Erica co-founded Loom, a digital learning platform that provides education about sexual health and reproductive justice for women and nonbinary people. Through Loom, Erica focuses on creating space for open, nonjudgmental discussions about sex that are informative and empowering.
"Loom is about expansion, empathy and wellbeing," says Chidi, on a recent Instagram post. "We’re building a world where women can understand and thrive in their bodies at every stage of their lives. Health education is an underutilized healthcare intervention. When it's offered with compassion and intelligence it can change a woman's entire life for the better."
• Author and illustrator
• Arab British Centre Award for Culture
• Creates empowering and inclusive stories for children
Nadine Kaadan is an award-winning children’s book author and illustrator who seeks to reach children through books. Nadine is focused on changing the landscape of children’s literature by reflecting more empowered diversity within her stories, but also using them to help kids grapple with more difficult topics. The Syrian author has helped children wrestle with war and the difficulties of being a refugee in her books Tomorrow and The Jasmine Sneeze.
• Doctor in obstetrics and gynecology
• Founded The Peace Club and The Public Health Club
• Founded Wheels for Life, providing emergency transportation for pregnant people
Jemimah Kariuki was in medical school for obstetrics and gynecology when she founded The Peace Club in response to Kenyan post-election violence, and The Public Health Club, which provided free cervical screening camps.
During the pandemic, Jemimah pieced together that maternal admissions were down, and birth complications were up. She figured out that curfews imposed in response to COVID-19 were limiting access to the transportation needed to bring birthing parents to the hospital. She founded Wheels for Life, providing free transportation to the hospital for pregnant people in areas where there is no ambulance service.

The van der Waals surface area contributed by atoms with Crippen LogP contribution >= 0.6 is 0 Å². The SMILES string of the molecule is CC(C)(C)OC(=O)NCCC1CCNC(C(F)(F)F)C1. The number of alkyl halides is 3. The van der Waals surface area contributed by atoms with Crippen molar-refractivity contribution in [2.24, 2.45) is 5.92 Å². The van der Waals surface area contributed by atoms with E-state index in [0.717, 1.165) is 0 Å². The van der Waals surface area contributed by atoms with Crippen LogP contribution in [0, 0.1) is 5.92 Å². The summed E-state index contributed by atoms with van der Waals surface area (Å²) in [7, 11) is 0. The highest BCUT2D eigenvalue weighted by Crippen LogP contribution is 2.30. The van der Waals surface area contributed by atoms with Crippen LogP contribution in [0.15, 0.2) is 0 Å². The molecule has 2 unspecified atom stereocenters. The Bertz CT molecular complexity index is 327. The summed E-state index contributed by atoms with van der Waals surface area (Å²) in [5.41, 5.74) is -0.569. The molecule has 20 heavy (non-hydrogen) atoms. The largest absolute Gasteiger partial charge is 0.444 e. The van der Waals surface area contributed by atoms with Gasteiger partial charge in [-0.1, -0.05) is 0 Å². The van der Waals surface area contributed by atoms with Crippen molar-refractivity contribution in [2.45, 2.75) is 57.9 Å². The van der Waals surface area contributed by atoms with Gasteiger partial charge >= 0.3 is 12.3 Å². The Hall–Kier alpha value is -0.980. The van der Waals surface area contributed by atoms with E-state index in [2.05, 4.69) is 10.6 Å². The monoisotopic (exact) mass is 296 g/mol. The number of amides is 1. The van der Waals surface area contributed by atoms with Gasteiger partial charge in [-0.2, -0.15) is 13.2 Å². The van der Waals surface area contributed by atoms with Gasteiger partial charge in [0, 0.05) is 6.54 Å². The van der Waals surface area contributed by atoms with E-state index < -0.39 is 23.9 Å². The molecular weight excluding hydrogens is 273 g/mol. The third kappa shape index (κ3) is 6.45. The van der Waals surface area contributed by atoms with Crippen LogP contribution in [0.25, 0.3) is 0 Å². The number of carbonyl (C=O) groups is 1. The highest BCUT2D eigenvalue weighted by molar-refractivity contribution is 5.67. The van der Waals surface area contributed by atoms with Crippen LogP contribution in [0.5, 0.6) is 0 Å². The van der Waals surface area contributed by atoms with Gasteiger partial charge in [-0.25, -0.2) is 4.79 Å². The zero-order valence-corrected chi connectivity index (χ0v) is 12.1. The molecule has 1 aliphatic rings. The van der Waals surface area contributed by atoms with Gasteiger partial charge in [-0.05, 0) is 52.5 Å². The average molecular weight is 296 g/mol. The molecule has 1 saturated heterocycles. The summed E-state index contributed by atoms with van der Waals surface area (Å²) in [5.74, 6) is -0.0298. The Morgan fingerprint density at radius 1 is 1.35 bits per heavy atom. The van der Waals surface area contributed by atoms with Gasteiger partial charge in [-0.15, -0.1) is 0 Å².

• CEO of ProDoula
• Provides training and professional certificates for doulas
• Offers a nonjudgmental doula service for pregnant people
Randy Patterson, otherwise known as @therocknrolldoula, was a doula for twenty years, and in that time, saw that many valuable birth partners were often underpaid and under-appreciated. To address this problem, she co-founded ProDoula, an organization that provides doula training and professional certificates.
Care work, like that of doulas, is often done by women, and is often underpaid. By reinforcing the idea that doulas are valued professionals, Randy hopes to help both doulas and the parents they work for. ProDoula aims to ensure that birthing parents get the qualified medical treatment and support they need, while doulas receive the respect (and pay!) they deserve.
Alison Mariella Désir
• Founder of Harlem Run
• Raises money for planned Parenthood and Black Votes Matter through Run 4 All Women
• Organizes health events for Meaning Thru Movement
Alison Mariella Désir, is a mental health advocate who is totally changing the sport of running. Alison found relief in running when she experienced her own mental health struggles. But, she also found that running could be a really homogenic space where it can be difficult to find your own niche. In response, she founded Harlem Run, a collective that provides a sense of community to runners (and walkers and joggers) of all sizes, ages, abilities, and backgrounds in Harlem.
Alison founded Run 4 All Women, which combines grassroots activism and fitness empowerment to raise funds for Planned Parenthood and Black Voters Matter. She also organizes a series of events called Meaning Thru Movement, which provide opportunities for education and mental and physical health, especially to Black communities.
"My work is rooted in diversity, equity, inclusion and belonging," says Désir. "I don’t know it all, in fact, I’m always learning and making mistakes along the way, who isn’t?"
We hope you continue to #ChooseToChallenge, so we can all work together to create positive change.